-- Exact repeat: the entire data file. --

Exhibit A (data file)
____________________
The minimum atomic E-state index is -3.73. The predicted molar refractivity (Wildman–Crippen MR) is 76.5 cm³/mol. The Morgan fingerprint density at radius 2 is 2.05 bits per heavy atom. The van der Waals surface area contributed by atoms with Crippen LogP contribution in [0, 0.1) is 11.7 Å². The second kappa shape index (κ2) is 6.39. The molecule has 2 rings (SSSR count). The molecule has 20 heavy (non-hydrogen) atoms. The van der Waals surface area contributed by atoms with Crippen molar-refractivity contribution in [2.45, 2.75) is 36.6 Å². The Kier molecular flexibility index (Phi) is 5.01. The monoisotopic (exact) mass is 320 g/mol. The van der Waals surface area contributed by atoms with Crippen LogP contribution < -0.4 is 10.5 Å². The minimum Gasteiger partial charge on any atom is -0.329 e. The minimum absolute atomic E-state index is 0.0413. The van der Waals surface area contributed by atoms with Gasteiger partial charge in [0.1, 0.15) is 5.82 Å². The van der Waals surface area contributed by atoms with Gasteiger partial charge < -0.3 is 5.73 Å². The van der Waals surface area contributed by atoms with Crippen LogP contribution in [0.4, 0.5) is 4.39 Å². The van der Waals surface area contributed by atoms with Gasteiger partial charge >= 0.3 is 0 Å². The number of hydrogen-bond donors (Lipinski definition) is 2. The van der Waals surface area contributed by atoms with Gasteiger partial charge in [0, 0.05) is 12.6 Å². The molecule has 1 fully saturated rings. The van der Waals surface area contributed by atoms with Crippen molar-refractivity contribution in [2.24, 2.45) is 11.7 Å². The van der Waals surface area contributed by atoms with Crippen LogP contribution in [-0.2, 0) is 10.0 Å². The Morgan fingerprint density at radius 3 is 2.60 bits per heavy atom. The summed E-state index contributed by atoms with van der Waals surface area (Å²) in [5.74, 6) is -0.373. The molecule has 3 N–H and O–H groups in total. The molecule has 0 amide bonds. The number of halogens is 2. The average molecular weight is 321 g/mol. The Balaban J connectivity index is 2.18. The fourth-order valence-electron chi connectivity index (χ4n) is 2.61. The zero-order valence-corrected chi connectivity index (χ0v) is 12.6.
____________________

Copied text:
The minimum atomic E-state index is -3.73. The predicted molar refractivity (Wildman–Crippen MR) is 76.5 cm³/mol. The Morgan fingerprint density at radius 2 is 2.05 bits per heavy atom. The van der Waals surface area contributed by atoms with Crippen LogP contribution in [0, 0.1) is 11.7 Å². The second kappa shape index (κ2) is 6.39. The molecule has 2 rings (SSSR count). The molecule has 20 heavy (non-hydrogen) atoms. The van der Waals surface area contributed by atoms with Crippen molar-refractivity contribution in [2.45, 2.75) is 36.6 Å². The Kier molecular flexibility index (Phi) is 5.01. The monoisotopic (exact) mass is 320 g/mol. The van der Waals surface area contributed by atoms with Crippen LogP contribution < -0.4 is 10.5 Å². The minimum Gasteiger partial charge on any atom is -0.329 e. The minimum absolute atomic E-state index is 0.0413. The van der Waals surface area contributed by atoms with Gasteiger partial charge in [0.1, 0.15) is 5.82 Å². The van der Waals surface area contributed by atoms with Gasteiger partial charge < -0.3 is 5.73 Å². The van der Waals surface area contributed by atoms with Crippen LogP contribution in [0.4, 0.5) is 4.39 Å². The van der Waals surface area contributed by atoms with Gasteiger partial charge >= 0.3 is 0 Å². The number of hydrogen-bond donors (Lipinski definition) is 2. The van der Waals surface area contributed by atoms with Gasteiger partial charge in [0, 0.05) is 12.6 Å². The molecule has 1 fully saturated rings. The van der Waals surface area contributed by atoms with Crippen molar-refractivity contribution in [2.24, 2.45) is 11.7 Å². The van der Waals surface area contributed by atoms with Crippen LogP contribution in [-0.2, 0) is 10.0 Å². The Morgan fingerprint density at radius 3 is 2.60 bits per heavy atom. The summed E-state index contributed by atoms with van der Waals surface area (Å²) in [5.74, 6) is -0.373. The molecule has 3 N–H and O–H groups in total. The molecule has 0 amide bonds. The number of halogens is 2. The average molecular weight is 321 g/mol. The Balaban J connectivity index is 2.18. The fourth-order valence-electron chi connectivity index (χ4n) is 2.61. The zero-order valence-corrected chi connectivity index (χ0v) is 12.6.